How to Teach Your Child GratitudeJun 29, 2022
What do you say?
Come on now, don’t be shy, say thank you!
Here, let me do it first….
See, I said thank you.
Now can you say thank you?
Later, in the car ride back home, your kid says “she said thank you but she didn’t mean it”. That’s a real quote from a 6 year old! Children know what sincerity and authenticity sound like.
Modelling the words “thank you” is not enough as we end up teaching our child to conform to societal politeness norms over true feelings of gratitude or gratefulness. Instead, here’s an alternate framework for you to consider. The Raising Grateful Children Project at UNC suggests a 4 step process called NOTICE-THINK-FEEL-DO:
- What we NOTICE in our lives for which we can be grateful
- How we THINK about why we have been given those things
- How we FEEL about the things we have been given
- What we DO to express appreciation in turn
This project sheds light on the realization that gratitude is as much about receiving as it is about giving to others. The process of receiving is the NOTICE-THINK-FEEL component while the process of giving is the DO component.
Parents, if you focus on the NOTICE and the DO components mostly, you are not alone. However, just focussing on the bookends of the framework is akin to reading the first and last few chapters of a book: you’ll get the gist but you’ll lack the depth of the story.
How to get more intentional with receiving a gift
Noticing a gift is a simple task and one that most kids master. The THINK and FEEL parts are a bit more complex, so let’s dive into that a bit further.
Use your logical brain to think about the gift from multiple dimensions. What do you think about the gift? What do you think about the person who gave you the gift? Cue the 4Ws and 1H - what, when, where, who and how - to help guide you to reframe the event better for your child.
Here are some examples of questions you can use to explore “THINK”:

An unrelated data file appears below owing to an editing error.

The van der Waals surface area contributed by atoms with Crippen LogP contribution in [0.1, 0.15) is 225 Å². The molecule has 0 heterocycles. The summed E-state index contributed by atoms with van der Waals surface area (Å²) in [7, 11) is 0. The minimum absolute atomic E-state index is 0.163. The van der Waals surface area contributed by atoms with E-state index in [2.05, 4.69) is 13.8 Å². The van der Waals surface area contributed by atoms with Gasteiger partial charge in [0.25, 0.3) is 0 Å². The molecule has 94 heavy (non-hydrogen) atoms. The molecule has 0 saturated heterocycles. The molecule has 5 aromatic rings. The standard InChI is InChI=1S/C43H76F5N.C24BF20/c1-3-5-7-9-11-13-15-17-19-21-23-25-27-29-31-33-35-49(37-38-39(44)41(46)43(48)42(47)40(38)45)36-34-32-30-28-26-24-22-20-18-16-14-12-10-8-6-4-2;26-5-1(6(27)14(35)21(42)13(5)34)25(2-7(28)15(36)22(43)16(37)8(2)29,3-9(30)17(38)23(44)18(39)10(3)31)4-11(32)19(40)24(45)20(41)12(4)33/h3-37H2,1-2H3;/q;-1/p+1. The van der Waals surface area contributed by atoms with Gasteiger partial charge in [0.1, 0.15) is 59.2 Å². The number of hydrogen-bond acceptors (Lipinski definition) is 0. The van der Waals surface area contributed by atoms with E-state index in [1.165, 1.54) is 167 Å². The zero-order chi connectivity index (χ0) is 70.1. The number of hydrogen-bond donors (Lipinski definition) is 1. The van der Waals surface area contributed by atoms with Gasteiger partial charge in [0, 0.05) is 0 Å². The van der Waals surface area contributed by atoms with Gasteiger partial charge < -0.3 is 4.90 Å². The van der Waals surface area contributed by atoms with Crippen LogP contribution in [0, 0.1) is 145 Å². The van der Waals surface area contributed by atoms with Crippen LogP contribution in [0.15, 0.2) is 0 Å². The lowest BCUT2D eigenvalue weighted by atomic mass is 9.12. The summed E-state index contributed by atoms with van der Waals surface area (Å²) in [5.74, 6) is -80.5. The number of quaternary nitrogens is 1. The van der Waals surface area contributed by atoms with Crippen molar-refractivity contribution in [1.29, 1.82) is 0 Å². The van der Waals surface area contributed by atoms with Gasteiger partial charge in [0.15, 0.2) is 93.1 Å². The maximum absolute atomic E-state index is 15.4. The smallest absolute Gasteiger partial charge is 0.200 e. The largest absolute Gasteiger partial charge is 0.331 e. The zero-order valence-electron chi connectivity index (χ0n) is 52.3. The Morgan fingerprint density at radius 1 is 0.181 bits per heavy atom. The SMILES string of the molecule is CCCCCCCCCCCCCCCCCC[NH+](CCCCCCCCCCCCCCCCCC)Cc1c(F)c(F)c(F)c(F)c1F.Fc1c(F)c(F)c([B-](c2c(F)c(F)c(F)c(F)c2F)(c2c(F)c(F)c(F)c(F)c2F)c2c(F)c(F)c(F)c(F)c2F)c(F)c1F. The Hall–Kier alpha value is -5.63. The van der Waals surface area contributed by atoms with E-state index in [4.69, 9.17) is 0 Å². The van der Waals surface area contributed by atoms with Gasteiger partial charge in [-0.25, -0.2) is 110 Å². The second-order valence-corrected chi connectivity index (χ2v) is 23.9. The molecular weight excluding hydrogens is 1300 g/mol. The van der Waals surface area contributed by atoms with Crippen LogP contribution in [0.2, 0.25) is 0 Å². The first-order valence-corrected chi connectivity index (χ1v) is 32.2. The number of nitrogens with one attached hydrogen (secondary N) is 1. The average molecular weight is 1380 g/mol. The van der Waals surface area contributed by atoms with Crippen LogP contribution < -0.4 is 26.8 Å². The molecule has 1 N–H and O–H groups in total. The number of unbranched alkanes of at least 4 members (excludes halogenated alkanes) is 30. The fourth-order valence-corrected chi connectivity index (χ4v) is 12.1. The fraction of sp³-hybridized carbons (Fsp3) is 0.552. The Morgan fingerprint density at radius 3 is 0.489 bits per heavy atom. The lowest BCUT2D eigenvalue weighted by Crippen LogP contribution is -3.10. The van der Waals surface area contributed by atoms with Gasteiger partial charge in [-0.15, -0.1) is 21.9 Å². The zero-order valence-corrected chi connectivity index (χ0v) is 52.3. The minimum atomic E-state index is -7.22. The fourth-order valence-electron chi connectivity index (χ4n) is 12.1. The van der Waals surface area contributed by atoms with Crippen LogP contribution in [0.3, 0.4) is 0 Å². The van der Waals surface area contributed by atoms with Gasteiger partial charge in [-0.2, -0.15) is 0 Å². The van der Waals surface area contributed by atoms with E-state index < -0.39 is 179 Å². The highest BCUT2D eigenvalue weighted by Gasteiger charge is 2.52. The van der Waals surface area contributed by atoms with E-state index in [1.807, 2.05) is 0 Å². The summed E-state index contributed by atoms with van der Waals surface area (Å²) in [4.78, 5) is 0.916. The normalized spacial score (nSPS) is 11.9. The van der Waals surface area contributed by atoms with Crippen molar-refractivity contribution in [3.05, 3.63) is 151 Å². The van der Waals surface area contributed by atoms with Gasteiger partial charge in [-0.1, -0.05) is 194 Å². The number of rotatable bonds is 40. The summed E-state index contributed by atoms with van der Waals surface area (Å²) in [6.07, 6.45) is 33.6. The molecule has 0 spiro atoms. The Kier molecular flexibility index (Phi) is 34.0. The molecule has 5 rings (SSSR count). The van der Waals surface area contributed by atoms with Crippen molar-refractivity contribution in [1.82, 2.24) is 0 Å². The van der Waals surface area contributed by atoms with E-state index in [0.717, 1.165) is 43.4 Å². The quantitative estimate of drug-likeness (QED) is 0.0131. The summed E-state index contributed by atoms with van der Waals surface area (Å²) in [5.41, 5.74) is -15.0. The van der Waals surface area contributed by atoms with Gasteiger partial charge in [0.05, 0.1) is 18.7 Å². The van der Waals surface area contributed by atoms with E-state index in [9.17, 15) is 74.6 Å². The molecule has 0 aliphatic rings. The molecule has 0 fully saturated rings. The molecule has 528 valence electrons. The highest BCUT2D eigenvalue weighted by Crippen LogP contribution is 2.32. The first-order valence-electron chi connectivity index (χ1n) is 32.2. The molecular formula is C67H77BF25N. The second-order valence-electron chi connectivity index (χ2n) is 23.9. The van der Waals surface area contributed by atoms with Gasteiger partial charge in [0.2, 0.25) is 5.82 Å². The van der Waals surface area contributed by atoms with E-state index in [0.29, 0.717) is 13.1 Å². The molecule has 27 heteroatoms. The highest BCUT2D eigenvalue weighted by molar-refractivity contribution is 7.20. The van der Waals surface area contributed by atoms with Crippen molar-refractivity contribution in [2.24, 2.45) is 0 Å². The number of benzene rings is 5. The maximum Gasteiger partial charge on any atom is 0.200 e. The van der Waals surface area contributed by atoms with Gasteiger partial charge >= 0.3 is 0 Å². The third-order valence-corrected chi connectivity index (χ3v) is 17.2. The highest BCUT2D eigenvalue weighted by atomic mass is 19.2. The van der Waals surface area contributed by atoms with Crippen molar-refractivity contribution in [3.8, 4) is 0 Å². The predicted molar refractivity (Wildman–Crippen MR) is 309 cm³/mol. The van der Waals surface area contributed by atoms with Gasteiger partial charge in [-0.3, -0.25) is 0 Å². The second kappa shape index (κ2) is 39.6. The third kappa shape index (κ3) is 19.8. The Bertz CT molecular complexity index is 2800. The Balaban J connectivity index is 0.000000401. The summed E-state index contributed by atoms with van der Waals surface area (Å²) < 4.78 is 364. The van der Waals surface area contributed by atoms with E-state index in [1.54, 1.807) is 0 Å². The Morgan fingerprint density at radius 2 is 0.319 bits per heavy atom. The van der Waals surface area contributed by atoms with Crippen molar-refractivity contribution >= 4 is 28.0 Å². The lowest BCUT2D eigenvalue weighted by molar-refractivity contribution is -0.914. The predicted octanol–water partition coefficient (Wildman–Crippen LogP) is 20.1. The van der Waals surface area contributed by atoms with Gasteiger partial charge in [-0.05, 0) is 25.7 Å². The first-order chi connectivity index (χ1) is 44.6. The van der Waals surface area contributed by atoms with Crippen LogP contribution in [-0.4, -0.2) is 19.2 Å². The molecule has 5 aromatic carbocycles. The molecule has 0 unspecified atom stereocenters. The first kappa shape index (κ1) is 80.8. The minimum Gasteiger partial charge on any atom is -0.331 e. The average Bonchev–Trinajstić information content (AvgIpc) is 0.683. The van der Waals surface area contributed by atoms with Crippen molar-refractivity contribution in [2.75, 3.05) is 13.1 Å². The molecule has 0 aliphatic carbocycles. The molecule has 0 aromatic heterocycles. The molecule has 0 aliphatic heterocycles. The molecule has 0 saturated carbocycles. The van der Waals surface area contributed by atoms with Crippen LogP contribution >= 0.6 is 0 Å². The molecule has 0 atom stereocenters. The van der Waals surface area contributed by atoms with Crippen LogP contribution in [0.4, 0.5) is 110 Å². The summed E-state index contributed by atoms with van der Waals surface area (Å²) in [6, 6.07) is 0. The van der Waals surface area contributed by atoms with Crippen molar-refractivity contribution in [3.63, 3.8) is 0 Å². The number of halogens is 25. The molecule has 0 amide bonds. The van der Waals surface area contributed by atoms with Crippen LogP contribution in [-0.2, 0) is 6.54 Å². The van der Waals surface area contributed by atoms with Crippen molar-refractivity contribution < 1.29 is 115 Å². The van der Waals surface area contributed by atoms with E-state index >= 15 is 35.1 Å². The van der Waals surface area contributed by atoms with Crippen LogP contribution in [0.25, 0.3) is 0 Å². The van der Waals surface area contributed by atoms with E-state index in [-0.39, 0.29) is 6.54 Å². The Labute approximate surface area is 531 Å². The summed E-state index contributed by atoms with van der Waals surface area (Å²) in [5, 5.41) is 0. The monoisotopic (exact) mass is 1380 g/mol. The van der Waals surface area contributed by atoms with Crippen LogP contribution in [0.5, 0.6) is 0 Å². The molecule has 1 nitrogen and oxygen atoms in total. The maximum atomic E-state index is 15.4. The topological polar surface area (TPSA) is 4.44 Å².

- What do you think about this?
- Where did the intention come from?
- Who played a role in this?
- How did they make it happen?
- Why do they care?
Use your heart to connect to your inner self to feel with an even broader spectrum of emotions. What does it feel like in your heart to receive this gift? Why do you feel that way? The vast spectrum of feeling can be called on from various types of questions.
Here are a few examples that you can use to explore “FEEL”
- What do you feel about this?
- Does it make you feel happy? Why?
- What else do you feel inside?
- Do you feel like the other person knows what you feel?
Why does this work? Research shows that children have stronger feelings of gratitude towards people over things. The THINK & FEEL model provides a framework for connecting inanimate objects (like gifts) to people’s intentions, love and affection. Much more powerful stuff than the gift itself.
How to teach THINK & FEEL in a way that sticks
Teach your kid this framework and make it stick by helping them visualize the Gratitude Dance…. when something nice happens, encourage them to process it with their head first (cue all the THINK questions). Then guide them to process the event with their heart (cue all the FEEL questions). The final dance step is for them to process their words or actions through their body - maybe this is a verbal thank you in the moment, a hug, a high five, a letter written later on - whatever way in which the gratitude comes out, it will be authentic and genuine.
Note that sometimes this act of thanks may not happen right away. In a world of instant reciprocity, a parent may find this stressful to navigate. A gentle reminder that authentic words or acts of appreciation may sometimes take a bit of time. The pressure to figure it all out quickly doesn’t allow for the skill to build in a sustainable way. So be kind in your approach and trust the process.
Another note in gift giving is that while the return “thank you” is polite and transactional in nature, it isn’t going anywhere. The more we practice the 4 step model, the quicker we can be in receiving and giving gratitude back in a way that is representative of what our true nature calls for. After gift exchanges, make sure you circle back with your child on a gift that they have received and work on these steps with them. A polite “thank you” in the moment is not a substitute for the harder, and more rewarding work of the deeper gratitude journey.